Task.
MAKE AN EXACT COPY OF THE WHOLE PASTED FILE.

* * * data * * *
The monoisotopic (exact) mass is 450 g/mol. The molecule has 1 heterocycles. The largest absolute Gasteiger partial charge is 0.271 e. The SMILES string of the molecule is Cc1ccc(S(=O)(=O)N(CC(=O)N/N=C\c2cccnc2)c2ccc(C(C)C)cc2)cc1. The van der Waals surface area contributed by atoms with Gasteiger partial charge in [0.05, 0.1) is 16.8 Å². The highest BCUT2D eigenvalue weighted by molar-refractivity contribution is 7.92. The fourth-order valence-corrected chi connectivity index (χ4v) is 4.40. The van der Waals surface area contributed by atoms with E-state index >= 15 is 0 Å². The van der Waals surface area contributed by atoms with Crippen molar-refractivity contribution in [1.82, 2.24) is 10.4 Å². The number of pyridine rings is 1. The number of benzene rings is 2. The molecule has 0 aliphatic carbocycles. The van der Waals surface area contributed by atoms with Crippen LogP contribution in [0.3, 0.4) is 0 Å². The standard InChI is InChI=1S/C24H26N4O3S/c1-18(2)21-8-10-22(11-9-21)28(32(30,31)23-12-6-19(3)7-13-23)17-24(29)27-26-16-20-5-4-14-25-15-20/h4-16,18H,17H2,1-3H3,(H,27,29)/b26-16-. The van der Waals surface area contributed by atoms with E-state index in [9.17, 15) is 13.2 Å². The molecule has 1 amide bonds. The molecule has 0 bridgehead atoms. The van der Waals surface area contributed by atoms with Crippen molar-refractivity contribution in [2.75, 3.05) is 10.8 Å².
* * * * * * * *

The monoisotopic (exact) mass is 450 g/mol. The molecule has 1 heterocycles. The largest absolute Gasteiger partial charge is 0.271 e. The SMILES string of the molecule is Cc1ccc(S(=O)(=O)N(CC(=O)N/N=C\c2cccnc2)c2ccc(C(C)C)cc2)cc1. The van der Waals surface area contributed by atoms with Gasteiger partial charge in [0.05, 0.1) is 16.8 Å². The highest BCUT2D eigenvalue weighted by molar-refractivity contribution is 7.92. The fourth-order valence-corrected chi connectivity index (χ4v) is 4.40. The van der Waals surface area contributed by atoms with E-state index >= 15 is 0 Å². The van der Waals surface area contributed by atoms with Crippen molar-refractivity contribution in [1.82, 2.24) is 10.4 Å². The number of pyridine rings is 1. The number of benzene rings is 2. The molecule has 0 aliphatic carbocycles. The van der Waals surface area contributed by atoms with Crippen LogP contribution in [0.3, 0.4) is 0 Å². The standard InChI is InChI=1S/C24H26N4O3S/c1-18(2)21-8-10-22(11-9-21)28(32(30,31)23-12-6-19(3)7-13-23)17-24(29)27-26-16-20-5-4-14-25-15-20/h4-16,18H,17H2,1-3H3,(H,27,29)/b26-16-. The van der Waals surface area contributed by atoms with E-state index in [9.17, 15) is 13.2 Å². The molecule has 1 amide bonds. The molecule has 0 bridgehead atoms. The van der Waals surface area contributed by atoms with Crippen molar-refractivity contribution in [2.75, 3.05) is 10.8 Å².